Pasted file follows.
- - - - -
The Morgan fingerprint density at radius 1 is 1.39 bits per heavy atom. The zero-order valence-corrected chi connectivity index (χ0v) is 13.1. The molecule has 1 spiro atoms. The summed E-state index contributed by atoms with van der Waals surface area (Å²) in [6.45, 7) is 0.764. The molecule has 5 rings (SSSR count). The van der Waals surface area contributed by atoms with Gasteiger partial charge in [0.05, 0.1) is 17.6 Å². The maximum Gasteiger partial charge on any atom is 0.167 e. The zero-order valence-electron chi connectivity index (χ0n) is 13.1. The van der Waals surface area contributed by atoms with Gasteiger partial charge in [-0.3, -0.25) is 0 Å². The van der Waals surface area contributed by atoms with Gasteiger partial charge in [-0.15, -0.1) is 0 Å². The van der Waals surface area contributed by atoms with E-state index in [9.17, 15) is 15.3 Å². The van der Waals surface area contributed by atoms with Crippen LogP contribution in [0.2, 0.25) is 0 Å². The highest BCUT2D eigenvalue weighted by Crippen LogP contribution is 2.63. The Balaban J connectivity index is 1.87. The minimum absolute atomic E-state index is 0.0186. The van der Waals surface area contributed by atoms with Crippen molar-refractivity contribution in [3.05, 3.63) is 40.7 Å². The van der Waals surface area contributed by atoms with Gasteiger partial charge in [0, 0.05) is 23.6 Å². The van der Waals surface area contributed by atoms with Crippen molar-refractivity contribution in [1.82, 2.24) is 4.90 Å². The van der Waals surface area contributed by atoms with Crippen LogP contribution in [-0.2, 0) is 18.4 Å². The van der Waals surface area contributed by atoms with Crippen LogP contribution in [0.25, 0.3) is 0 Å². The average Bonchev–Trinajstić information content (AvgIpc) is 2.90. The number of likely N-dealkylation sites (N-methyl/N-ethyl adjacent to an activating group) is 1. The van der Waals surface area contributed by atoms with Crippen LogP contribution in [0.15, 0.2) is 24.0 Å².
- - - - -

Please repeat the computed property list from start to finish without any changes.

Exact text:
The Morgan fingerprint density at radius 1 is 1.39 bits per heavy atom. The zero-order valence-corrected chi connectivity index (χ0v) is 13.1. The molecule has 1 spiro atoms. The summed E-state index contributed by atoms with van der Waals surface area (Å²) in [6.45, 7) is 0.764. The molecule has 5 rings (SSSR count). The van der Waals surface area contributed by atoms with Gasteiger partial charge in [0.05, 0.1) is 17.6 Å². The maximum Gasteiger partial charge on any atom is 0.167 e. The zero-order valence-electron chi connectivity index (χ0n) is 13.1. The van der Waals surface area contributed by atoms with Gasteiger partial charge in [-0.3, -0.25) is 0 Å². The van der Waals surface area contributed by atoms with Gasteiger partial charge in [-0.15, -0.1) is 0 Å². The van der Waals surface area contributed by atoms with E-state index in [9.17, 15) is 15.3 Å². The van der Waals surface area contributed by atoms with Crippen LogP contribution in [0.2, 0.25) is 0 Å². The highest BCUT2D eigenvalue weighted by Crippen LogP contribution is 2.63. The Balaban J connectivity index is 1.87. The minimum absolute atomic E-state index is 0.0186. The van der Waals surface area contributed by atoms with Crippen molar-refractivity contribution in [3.05, 3.63) is 40.7 Å². The van der Waals surface area contributed by atoms with Gasteiger partial charge in [0, 0.05) is 23.6 Å². The van der Waals surface area contributed by atoms with Crippen molar-refractivity contribution in [1.82, 2.24) is 4.90 Å². The van der Waals surface area contributed by atoms with Crippen LogP contribution in [-0.2, 0) is 18.4 Å². The van der Waals surface area contributed by atoms with Crippen LogP contribution in [0.25, 0.3) is 0 Å². The average Bonchev–Trinajstić information content (AvgIpc) is 2.90. The number of likely N-dealkylation sites (N-methyl/N-ethyl adjacent to an activating group) is 1. The van der Waals surface area contributed by atoms with Crippen LogP contribution in [0.15, 0.2) is 24.0 Å².